.

Hightstown High School Rises in NJ Monthly's Rankings

The school is listed in the top 200.

Hightstown High School is moving up in the ranks. The school was listed in 161st place—up from the 180th spot in 2010—on the just-released biennial ranking of 328 public high schools in the state by New Jersey Monthly Magazine.

NJ Monthly Magazine’s 2012 rankings of the top public high schools will be featured in the September issue, which hits newsstands on Aug. 28.

The magazine notes that the average class size at Hightstown High School is 23.2 and that the combined average SAT score is 1531. 

NJ Monthly Magazine made changes to its methodology this year, including a new graduation-rate calculation, eliminating student/computer ratio as a factor and increasing the weighting for data on test results, according to an article announcing the top public high schools.

“The school’s average class size is down sharply since the 2010 rankings, and its math scores in the High School Proficiency Assessment (HSPA) have improved significantly. This at a time of state budget cuts and local belt-tightening,” according to the NJ Monthly Magazine article.

Here's a look at how a few other schools in the area performed:

Name 2012 Ranking 2010 Ranking

Hopewell Valley Central

 31  38 West Windsor-Plainsboro North  32  29 Princeton  59  44 West Windsor-Plainsboro South  62  16 Lawrence  82  120 Robbinsville  110  109 Hightstown  161  180 Hamilton East-Steinert
 204  189 Ewing  212  245 Hamilton West-Watson
 275  258  Hamilton North-Nottingham
 276
 264

The rankings from NJ Monthly come just a day after Inside Jersey published its own list of school rankings.

In that ranking, Hightstown High School ranked behind Princeton, West Windsor-Plainsboro North and South, Robbinsville, Lawrence and Hamilton-Steinert.

The categories and indicators used in the ranking by NJ Monthly, listed on NJ Monthly Magazine's web site, are as follows:

School Environment: The sum of the standardized rank scores for average class size; student/faculty ratio; percentage of faculty with advanced degrees; and number of AP tests offered, which was calculated as a ratio of grade 11 and 12 enrollment in order not to penalize smaller schools. (Senior class size is shown in the published charts for reference only; it is not part of the ranking calculation.)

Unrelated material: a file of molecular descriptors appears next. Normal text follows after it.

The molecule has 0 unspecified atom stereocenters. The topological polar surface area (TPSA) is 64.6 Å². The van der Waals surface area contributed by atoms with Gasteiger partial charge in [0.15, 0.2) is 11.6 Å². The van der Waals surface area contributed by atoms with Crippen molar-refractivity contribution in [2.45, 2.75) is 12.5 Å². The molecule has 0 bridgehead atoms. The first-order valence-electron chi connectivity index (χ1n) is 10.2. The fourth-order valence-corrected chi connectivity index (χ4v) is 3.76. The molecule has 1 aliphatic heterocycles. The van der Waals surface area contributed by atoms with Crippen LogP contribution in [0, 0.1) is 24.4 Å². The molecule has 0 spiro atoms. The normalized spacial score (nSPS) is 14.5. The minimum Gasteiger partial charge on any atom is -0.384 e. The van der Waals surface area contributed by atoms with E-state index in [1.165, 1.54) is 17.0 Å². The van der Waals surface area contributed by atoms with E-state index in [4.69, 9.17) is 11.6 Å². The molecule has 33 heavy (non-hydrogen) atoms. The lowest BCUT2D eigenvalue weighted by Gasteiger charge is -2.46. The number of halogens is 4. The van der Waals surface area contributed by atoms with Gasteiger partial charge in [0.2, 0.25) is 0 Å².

Student Performance: The sum of the standardized rank scores for average combined SAT score; percentage of students showing advanced proficiency on HSPA; and students scoring a 3 or higher on AP tests as a percentage of all juniors and seniors.

Student Outcomes: A single score based on a new graduation-rate calculation (four-year adjusted cohort graduation rate) introduced by New Jersey in 2011, as mandated by the federal government. Essentially, the adjusted cohort formula divides a school’s number of four-year graduates by the number of first-time ninth-graders who entered the cohort four years earlier. For further information, visit state.nj.us/education/data/

Vocational schools: Schools defined in this category by the state Department of Education were ranked using the same methodology as other public schools, but with two exceptions. No average class size is available for these schools, since many students are shared with mainstream schools. Similarly, there is insufficient data on AP tests.

Special Notes: Some schools were missing only AP-related data, particularly the number of students who scored a 3 or higher on AP tests. For these schools (which had fewer than 10 students who took an AP test) a value was imputed for purposes of the ranking using an average of other schools in their DFG. Also, for certain districts where there were obvious errors in the data (Midland Park, Elizabeth and Paterson), corrections were obtained directly from the districts.

What do you think of all these rankings? Let us know in the comments section below.

Pam Parker August 24, 2012 at 11:51 AM
How far back to these rankings go?
Lynn Greene August 24, 2012 at 02:52 PM
The class of '67 was ranked at the top of NJ high schools!
Charles Cohen August 25, 2012 at 04:18 AM
Dont let this propaganda convince you to live in east windsor or let your children go to their schools. Hightstown High School is a terrible school, not to mention all the gang related problems that the people who reside in east windsor know nothing about. My child graduated in 2007 from hightstown on the honor roll, and when he went onto community college in Pa. was told he must take all remedial classes in his first semester. Terrible school, terrible education. The school even looks like a ghetto school.
Kyle Willis August 25, 2012 at 12:41 PM
You have blown it out of proportion. I am a Senior at Hightstown and even though people bash and put down the school, there are schools that are worse. It doesn't look like a ghetto school but it is not beautiful. There is a small problem with drugs but no gang problems. I am a Hightstown resident.
Lynn Greene August 25, 2012 at 08:26 PM
When I returned to visit HHS in the late '80's, it was the same bldg I had graduated from. It did not look like a ghetto school and won't be one if residents of Hightstown and East Windsor give their support, esp by helping their own children first. I was amazed at how well my old teachers remembered me! My mother, my daughter and I graduated from HHS, high in knowledge. I will be forever grateful I graduated from this school.

Boards

More »
Got a question? Something on your mind? Talk to your community, directly.
Note Article
Just a short thought to get the word out quickly about anything in your neighborhood.
Share something with your neighbors.What's on your mind?What's on your mind?Make an announcement, speak your mind, or sell somethingPost something
See more »